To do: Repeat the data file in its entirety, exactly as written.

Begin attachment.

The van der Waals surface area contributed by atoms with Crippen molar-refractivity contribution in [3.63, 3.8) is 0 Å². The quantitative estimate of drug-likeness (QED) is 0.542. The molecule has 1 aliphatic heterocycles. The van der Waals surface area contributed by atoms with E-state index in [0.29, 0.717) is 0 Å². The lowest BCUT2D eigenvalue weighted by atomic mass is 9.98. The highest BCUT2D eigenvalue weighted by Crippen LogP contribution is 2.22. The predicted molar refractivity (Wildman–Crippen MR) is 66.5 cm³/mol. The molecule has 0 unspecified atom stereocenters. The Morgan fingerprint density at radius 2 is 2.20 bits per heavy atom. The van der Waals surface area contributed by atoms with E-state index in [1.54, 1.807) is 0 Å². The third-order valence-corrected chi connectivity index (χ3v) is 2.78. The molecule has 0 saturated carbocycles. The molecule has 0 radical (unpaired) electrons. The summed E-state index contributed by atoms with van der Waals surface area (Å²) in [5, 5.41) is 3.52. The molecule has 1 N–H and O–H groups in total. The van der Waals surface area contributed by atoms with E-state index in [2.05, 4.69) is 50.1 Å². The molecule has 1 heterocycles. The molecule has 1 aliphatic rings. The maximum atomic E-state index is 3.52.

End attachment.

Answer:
The van der Waals surface area contributed by atoms with Crippen molar-refractivity contribution in [3.63, 3.8) is 0 Å². The quantitative estimate of drug-likeness (QED) is 0.542. The molecule has 1 aliphatic heterocycles. The van der Waals surface area contributed by atoms with E-state index in [0.29, 0.717) is 0 Å². The lowest BCUT2D eigenvalue weighted by atomic mass is 9.98. The highest BCUT2D eigenvalue weighted by Crippen LogP contribution is 2.22. The predicted molar refractivity (Wildman–Crippen MR) is 66.5 cm³/mol. The molecule has 0 unspecified atom stereocenters. The Morgan fingerprint density at radius 2 is 2.20 bits per heavy atom. The van der Waals surface area contributed by atoms with E-state index in [1.54, 1.807) is 0 Å². The third-order valence-corrected chi connectivity index (χ3v) is 2.78. The molecule has 0 saturated carbocycles. The molecule has 0 radical (unpaired) electrons. The summed E-state index contributed by atoms with van der Waals surface area (Å²) in [5, 5.41) is 3.52. The molecule has 1 N–H and O–H groups in total. The van der Waals surface area contributed by atoms with E-state index in [2.05, 4.69) is 50.1 Å². The molecule has 1 heterocycles. The molecule has 1 aliphatic rings. The maximum atomic E-state index is 3.52.